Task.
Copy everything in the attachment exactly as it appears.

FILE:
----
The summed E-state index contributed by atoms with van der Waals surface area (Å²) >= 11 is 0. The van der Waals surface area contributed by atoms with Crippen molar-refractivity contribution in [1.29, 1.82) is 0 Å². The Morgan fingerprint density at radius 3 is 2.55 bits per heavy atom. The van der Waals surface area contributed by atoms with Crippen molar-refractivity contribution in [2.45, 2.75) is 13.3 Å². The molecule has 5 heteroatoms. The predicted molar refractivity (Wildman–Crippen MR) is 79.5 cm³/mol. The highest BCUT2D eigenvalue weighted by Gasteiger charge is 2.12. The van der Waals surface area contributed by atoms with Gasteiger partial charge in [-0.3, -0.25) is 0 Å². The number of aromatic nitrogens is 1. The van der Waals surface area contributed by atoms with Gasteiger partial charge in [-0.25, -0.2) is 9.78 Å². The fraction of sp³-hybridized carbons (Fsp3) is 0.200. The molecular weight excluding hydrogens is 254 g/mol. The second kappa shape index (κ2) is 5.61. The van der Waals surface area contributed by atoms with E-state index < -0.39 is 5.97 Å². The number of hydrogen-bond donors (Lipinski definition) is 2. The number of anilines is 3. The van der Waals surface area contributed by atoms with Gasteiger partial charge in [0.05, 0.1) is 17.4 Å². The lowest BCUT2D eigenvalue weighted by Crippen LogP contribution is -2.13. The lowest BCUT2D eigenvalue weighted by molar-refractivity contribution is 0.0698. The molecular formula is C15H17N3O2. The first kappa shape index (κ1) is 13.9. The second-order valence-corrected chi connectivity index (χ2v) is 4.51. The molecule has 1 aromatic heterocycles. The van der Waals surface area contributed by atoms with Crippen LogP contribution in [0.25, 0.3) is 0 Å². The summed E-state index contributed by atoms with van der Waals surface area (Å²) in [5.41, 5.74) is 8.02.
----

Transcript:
The summed E-state index contributed by atoms with van der Waals surface area (Å²) >= 11 is 0. The van der Waals surface area contributed by atoms with Crippen molar-refractivity contribution in [1.29, 1.82) is 0 Å². The Morgan fingerprint density at radius 3 is 2.55 bits per heavy atom. The van der Waals surface area contributed by atoms with Crippen molar-refractivity contribution in [2.45, 2.75) is 13.3 Å². The molecule has 5 heteroatoms. The predicted molar refractivity (Wildman–Crippen MR) is 79.5 cm³/mol. The highest BCUT2D eigenvalue weighted by Gasteiger charge is 2.12. The van der Waals surface area contributed by atoms with Gasteiger partial charge in [-0.3, -0.25) is 0 Å². The number of aromatic nitrogens is 1. The van der Waals surface area contributed by atoms with Gasteiger partial charge in [-0.25, -0.2) is 9.78 Å². The fraction of sp³-hybridized carbons (Fsp3) is 0.200. The molecular weight excluding hydrogens is 254 g/mol. The second kappa shape index (κ2) is 5.61. The van der Waals surface area contributed by atoms with E-state index < -0.39 is 5.97 Å². The number of hydrogen-bond donors (Lipinski definition) is 2. The number of anilines is 3. The van der Waals surface area contributed by atoms with Gasteiger partial charge in [0.05, 0.1) is 17.4 Å². The lowest BCUT2D eigenvalue weighted by Crippen LogP contribution is -2.13. The lowest BCUT2D eigenvalue weighted by molar-refractivity contribution is 0.0698. The molecular formula is C15H17N3O2. The first kappa shape index (κ1) is 13.9. The second-order valence-corrected chi connectivity index (χ2v) is 4.51. The molecule has 1 aromatic heterocycles. The van der Waals surface area contributed by atoms with Crippen LogP contribution in [0.25, 0.3) is 0 Å². The summed E-state index contributed by atoms with van der Waals surface area (Å²) in [5.41, 5.74) is 8.02.